What is an isotope in biology?

(I-soh-tope) A form of a chemical element in which the atoms have the same number of protons (part of the nucleus of an atom) but with a different number of neutrons (part of the nucleus of an atom). For example, carbon 12, carbon 13, and carbon 14 are isotopes of carbon.

What are common isotopes discussed in biology?

Isotopes are different forms of the same element that have the same number of protons, but a different number of neutrons. Some elements, such as carbon, potassium, and uranium, have naturally occurring isotopes. Carbon-12, the most common isotope of carbon, contains six protons and six neutrons.

How isotopes can be used in biological research and medicine?

Radioisotopes are an essential part of medical diagnostic procedures. In combination with imaging devices which register the gamma rays emitted from within, they can be used for imaging to study the dynamic processes taking place in various parts of the body.

What are the 5 uses for isotopes?

What are the five applications of isotopes? Radioactive isotopes have applications in agriculture, food processing, pest control, archaeology, and medicine.

Why are radioactive isotopes used in biology?

Radioisotope is used for biological labelling of cells or entities for identification or tracing specific molecules in an organism. S 35 P 32 and I 125 are widely used radioisotopes used for labelling [2]. Radioactive carbon-14 decay could be used to estimate the age of organic materials.

What is the importance of isotopes?

Isotopes have unique properties, and these properties make them useful in diagnostics and treatment applications. They are important in nuclear medicine, oil and gas exploration, basic research, and national security.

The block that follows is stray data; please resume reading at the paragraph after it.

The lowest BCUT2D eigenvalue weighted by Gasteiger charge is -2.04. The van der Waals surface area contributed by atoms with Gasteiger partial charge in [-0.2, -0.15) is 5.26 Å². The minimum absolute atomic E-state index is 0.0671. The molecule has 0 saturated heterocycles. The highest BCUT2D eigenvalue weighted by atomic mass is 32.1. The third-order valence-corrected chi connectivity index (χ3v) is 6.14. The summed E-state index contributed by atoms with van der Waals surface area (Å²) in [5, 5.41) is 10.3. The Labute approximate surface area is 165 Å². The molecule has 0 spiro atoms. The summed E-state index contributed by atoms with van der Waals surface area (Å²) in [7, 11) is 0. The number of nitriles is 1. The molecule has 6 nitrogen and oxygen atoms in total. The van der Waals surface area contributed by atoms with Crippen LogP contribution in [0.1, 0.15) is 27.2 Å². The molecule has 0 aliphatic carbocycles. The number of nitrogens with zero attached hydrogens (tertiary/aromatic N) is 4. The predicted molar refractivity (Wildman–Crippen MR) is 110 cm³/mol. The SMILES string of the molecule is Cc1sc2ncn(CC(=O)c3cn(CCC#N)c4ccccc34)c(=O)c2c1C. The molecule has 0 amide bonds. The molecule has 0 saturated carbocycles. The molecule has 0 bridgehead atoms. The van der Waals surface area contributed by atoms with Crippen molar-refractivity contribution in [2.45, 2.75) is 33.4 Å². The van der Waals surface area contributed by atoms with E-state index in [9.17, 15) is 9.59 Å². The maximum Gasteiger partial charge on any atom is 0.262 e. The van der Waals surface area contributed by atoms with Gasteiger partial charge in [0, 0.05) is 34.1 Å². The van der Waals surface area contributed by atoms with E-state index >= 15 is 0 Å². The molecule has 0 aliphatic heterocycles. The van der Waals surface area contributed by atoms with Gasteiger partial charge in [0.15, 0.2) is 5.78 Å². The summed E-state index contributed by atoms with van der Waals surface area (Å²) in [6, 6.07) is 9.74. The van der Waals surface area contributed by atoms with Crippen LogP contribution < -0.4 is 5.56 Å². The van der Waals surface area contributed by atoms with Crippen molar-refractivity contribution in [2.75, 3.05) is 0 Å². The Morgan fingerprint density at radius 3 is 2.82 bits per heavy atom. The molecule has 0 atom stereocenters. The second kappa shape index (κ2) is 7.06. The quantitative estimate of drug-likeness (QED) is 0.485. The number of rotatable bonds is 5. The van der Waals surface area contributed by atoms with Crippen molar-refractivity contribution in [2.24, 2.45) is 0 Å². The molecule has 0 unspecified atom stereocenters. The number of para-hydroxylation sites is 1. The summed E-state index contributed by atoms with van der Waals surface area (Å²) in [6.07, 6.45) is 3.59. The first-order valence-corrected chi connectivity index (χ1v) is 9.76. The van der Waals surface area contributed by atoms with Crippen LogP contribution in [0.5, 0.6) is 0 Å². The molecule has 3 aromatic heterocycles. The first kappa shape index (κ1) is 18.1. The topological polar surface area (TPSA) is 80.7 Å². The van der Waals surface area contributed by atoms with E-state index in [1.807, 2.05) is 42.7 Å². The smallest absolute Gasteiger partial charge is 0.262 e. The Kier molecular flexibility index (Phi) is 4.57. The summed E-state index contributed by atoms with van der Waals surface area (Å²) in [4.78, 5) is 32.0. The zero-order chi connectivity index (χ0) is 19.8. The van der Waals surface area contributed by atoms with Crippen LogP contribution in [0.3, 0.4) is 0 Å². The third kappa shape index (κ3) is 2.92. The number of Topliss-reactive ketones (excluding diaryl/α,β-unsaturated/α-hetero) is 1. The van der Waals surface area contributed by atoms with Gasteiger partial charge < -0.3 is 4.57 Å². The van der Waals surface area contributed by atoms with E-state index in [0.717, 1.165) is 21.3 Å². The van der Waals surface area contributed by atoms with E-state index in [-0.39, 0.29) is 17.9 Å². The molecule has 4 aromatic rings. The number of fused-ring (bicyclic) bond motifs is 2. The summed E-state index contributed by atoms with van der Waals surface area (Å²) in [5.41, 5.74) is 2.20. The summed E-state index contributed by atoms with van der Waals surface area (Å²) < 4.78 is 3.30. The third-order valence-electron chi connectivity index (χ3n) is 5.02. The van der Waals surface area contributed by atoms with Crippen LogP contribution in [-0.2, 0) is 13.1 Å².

What are isotopes give its two applications?

  • An isotope of Uranium (i.e. Uranium-235) is used as a fuel in a nuclear reactor.
  • An isotope of cobalt (i.e. cobalt-60) is used in the treatment of cancer.
  • An isotope of iodine (i.e. iodine-131) is used in the treatment of goiter.

What are isotopes give examples?

The definition of an isotope is an element with similar chemical make-up and the same atomic number, but different atomic weights to another or others. An example of an isotope is Carbon 12 to Carbon 13.

How are isotopes used in scientific research?

Radioactive isotopes have many useful applications. In medicine, for example, cobalt-60 is extensively employed as a radiation source to arrest the development of cancer. Other radioactive isotopes are used as tracers for diagnostic purposes as well as in research on metabolic processes.

How are isotopes used in agriculture?

Fertilizers labelled with radioactive isotopes such as phosphorus-32 or with stable isotopes such as nitrogen-15 provide a means of determining how much of the fertilizer is taken up by the plant and how much is lost to the environment.

Where are isotopes used?

Different chemical forms are used for brain, bone, liver, spleen and kidney imaging and also for blood flow studies. Used to locate leaks in industrial pipe lines…and in oil well studies. Used in nuclear medicine for nuclear cardiology and tumor detection. Used to study bone formation and metabolism.

Which isotope is used in treating leukemia?

A radioactive form of the element phosphorus. It is used in the laboratory to label DNA and proteins. It has also been used to treat a blood disorder called polycythemia vera and certain types of leukemia, but it is not commonly used anymore.

How is radioisotopes used in medicine?

Radioisotopes in medicine. Nuclear medicine uses small amounts of radiation to provide information about a person’s body and the functioning of specific organs, ongoing biological processes, or the disease state of a specific illness. In most cases the information is used by physicians to make an accurate diagnosis.